Ontario’s highest-paid college president announced his retirement date on Thursday, bringing an end to a career that spanned over 34 years.
Humber College President Chris Whitaker, the college’s fourth president since it opened in 1967, will bring an end to his career at the completion of his second term in June 2022, said a message sent Thursday from the Board of Governors to college faculty.
During Whitaker’s tenure, Humber launched its first major fundraising campaign, implemented its first institutional and digital campus plans, reorganized departments into faculties and grew enrolment to 38,000 full-time students.
Board of Governors Chair Ana Fernandes hailed Whitaker as a “true champion of polytechnic education.”
“[Whitaker] has made an indelible mark on Humber through his leadership, strategic vision, and prioritization of people and partnerships,” she said.
Not everyone is satisfied with the impact of Whitaker’s legacy.
Professor Milos Vasic, acting president of the local faculty union, told Et Cetera the college has become a more corporatized working environment during Whitaker’s tenure.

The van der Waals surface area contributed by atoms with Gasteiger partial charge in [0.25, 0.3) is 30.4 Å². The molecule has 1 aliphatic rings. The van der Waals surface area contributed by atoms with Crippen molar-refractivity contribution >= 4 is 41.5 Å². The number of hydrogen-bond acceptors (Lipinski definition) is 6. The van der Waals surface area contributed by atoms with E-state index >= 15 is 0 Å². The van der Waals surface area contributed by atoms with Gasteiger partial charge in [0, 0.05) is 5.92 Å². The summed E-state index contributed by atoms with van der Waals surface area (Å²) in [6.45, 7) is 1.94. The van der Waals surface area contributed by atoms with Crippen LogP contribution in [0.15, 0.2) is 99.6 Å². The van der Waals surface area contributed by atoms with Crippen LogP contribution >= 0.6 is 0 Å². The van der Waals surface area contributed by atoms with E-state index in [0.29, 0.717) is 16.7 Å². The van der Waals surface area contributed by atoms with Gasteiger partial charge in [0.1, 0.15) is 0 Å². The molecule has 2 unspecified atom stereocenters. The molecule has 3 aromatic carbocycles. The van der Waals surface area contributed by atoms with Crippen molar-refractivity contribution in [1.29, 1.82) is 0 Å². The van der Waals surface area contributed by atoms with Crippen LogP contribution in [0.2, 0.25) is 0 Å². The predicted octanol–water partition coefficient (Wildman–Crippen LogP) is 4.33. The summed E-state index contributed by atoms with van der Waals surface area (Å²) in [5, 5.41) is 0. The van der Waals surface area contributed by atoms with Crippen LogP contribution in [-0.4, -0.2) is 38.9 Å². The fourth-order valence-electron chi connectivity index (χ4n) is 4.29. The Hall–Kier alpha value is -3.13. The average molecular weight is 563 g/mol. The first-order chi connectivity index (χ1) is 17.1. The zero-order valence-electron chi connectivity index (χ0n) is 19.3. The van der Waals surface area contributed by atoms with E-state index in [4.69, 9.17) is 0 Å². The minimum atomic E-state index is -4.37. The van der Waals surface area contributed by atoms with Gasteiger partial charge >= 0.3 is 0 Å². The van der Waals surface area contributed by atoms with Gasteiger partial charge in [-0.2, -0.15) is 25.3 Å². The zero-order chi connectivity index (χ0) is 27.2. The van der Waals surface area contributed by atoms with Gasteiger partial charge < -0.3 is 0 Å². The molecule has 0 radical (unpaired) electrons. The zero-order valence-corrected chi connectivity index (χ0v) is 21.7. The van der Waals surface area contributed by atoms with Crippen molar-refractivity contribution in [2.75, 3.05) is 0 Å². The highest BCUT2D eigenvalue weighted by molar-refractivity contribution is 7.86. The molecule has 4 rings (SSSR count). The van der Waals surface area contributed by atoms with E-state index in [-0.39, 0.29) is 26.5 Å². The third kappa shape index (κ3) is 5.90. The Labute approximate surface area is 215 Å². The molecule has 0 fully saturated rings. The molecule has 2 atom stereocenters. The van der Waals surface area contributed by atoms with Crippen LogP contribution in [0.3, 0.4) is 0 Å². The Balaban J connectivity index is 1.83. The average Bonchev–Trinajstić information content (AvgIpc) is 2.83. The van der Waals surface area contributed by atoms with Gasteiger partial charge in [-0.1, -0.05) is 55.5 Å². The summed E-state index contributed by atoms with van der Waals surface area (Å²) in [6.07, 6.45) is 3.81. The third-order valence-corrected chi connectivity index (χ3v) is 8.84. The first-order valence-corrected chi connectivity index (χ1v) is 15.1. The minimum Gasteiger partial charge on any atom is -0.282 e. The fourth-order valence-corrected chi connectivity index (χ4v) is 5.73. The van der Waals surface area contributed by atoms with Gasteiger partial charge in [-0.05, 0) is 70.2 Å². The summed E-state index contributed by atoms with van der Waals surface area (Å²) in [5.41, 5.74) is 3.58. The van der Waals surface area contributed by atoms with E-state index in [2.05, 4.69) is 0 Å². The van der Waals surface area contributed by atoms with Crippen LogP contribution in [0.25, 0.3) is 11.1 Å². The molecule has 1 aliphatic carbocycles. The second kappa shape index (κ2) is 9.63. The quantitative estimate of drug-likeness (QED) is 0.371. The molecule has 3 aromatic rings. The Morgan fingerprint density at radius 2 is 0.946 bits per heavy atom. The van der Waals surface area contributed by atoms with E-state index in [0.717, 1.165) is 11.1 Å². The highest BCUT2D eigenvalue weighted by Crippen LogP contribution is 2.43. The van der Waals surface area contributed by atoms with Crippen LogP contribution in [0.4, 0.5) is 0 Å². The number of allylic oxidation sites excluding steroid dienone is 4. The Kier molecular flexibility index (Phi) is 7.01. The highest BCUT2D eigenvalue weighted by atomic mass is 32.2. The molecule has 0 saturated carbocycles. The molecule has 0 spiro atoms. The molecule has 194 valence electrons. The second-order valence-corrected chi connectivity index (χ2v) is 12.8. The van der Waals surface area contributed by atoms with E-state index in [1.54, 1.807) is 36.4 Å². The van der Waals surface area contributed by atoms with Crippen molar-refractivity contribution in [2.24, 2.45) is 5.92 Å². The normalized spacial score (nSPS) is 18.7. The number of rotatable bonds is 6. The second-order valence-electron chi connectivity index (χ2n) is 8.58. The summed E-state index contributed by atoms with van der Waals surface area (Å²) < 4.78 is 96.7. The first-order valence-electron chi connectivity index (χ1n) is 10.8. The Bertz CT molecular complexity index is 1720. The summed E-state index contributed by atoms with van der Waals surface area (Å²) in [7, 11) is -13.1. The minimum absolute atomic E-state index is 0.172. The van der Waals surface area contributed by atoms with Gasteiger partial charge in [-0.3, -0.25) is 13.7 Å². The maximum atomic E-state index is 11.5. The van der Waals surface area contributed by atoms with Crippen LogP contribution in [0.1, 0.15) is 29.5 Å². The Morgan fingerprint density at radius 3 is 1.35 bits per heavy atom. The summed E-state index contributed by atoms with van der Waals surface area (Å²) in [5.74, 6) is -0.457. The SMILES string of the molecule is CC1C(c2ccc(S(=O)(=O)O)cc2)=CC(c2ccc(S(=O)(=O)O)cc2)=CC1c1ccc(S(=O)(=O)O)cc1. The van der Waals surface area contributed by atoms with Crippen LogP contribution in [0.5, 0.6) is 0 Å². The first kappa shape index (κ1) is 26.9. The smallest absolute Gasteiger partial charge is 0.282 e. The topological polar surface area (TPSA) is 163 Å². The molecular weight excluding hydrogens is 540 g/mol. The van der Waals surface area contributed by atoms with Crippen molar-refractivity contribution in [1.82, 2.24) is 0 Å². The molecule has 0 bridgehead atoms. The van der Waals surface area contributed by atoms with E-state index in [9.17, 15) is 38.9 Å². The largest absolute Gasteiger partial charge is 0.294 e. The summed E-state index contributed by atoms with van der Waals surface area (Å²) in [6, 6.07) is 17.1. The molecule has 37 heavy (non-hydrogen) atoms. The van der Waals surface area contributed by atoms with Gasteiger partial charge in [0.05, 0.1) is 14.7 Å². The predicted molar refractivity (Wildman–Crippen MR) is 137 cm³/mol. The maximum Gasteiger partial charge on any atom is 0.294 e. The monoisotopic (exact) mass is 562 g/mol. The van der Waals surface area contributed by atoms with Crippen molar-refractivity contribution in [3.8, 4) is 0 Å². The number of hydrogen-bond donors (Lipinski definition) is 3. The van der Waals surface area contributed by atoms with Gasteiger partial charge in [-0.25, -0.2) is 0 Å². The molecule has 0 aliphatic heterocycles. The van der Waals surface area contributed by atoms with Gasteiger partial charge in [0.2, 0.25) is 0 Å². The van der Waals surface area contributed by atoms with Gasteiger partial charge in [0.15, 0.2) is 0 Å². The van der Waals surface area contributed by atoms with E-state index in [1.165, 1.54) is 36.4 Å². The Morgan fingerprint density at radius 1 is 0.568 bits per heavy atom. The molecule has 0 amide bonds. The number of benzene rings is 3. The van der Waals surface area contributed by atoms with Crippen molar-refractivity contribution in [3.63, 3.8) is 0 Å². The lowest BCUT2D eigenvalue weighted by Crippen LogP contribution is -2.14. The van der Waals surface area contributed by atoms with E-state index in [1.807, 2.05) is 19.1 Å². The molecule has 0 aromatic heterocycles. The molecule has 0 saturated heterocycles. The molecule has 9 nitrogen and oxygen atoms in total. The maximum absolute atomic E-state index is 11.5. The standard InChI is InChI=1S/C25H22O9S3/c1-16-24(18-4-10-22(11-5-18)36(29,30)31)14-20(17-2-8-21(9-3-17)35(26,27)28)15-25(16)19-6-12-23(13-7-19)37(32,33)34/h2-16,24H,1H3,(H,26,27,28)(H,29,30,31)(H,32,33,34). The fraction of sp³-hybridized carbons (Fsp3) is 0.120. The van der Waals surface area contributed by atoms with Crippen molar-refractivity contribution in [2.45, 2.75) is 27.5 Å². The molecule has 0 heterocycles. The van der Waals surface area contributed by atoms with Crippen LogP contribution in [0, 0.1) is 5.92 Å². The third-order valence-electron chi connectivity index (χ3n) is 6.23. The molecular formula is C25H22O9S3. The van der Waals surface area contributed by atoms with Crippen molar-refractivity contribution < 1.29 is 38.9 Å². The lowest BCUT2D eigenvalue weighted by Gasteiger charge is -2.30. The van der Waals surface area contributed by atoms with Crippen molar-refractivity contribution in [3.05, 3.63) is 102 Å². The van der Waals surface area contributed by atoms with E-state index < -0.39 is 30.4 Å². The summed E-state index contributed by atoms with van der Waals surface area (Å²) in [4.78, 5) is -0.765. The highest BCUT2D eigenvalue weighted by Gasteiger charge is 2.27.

“Humber became a much more business kind of place, which is more bureaucratic, a lot more intense, a lot more centralized,” said Vasic, with OPSEU Local 562.
The sociology professor worked at Humber from 2002 to 2004 before returning in 2013, the year after Whitaker’s term started.
During his first stint at the college before Whitaker was president, Vasic said he experienced an environment of independence that allowed for local control of each department and, therefore, more input from individual professors.
Vasic emphasized he doesn’t necessarily hold Whitaker personally responsible for the changes as the colleges “get a lot of marching orders from above,” referencing Colleges Ontario.
“There’s been a lot of good stuff that’s happened at Humber over his tenure, lots of new buildings, lots of enrolment,” Vasic said. “But, at the same time, the institutional flavour of the place [has] changed quite a bit.”
Humber’s public relations office said Whitaker was unavailable for comment until next week.
The search for Whitaker’s replacement is already underway. Fernandes, who also serves as the search committee chair, said the college will be working with a consulting firm to find the next president.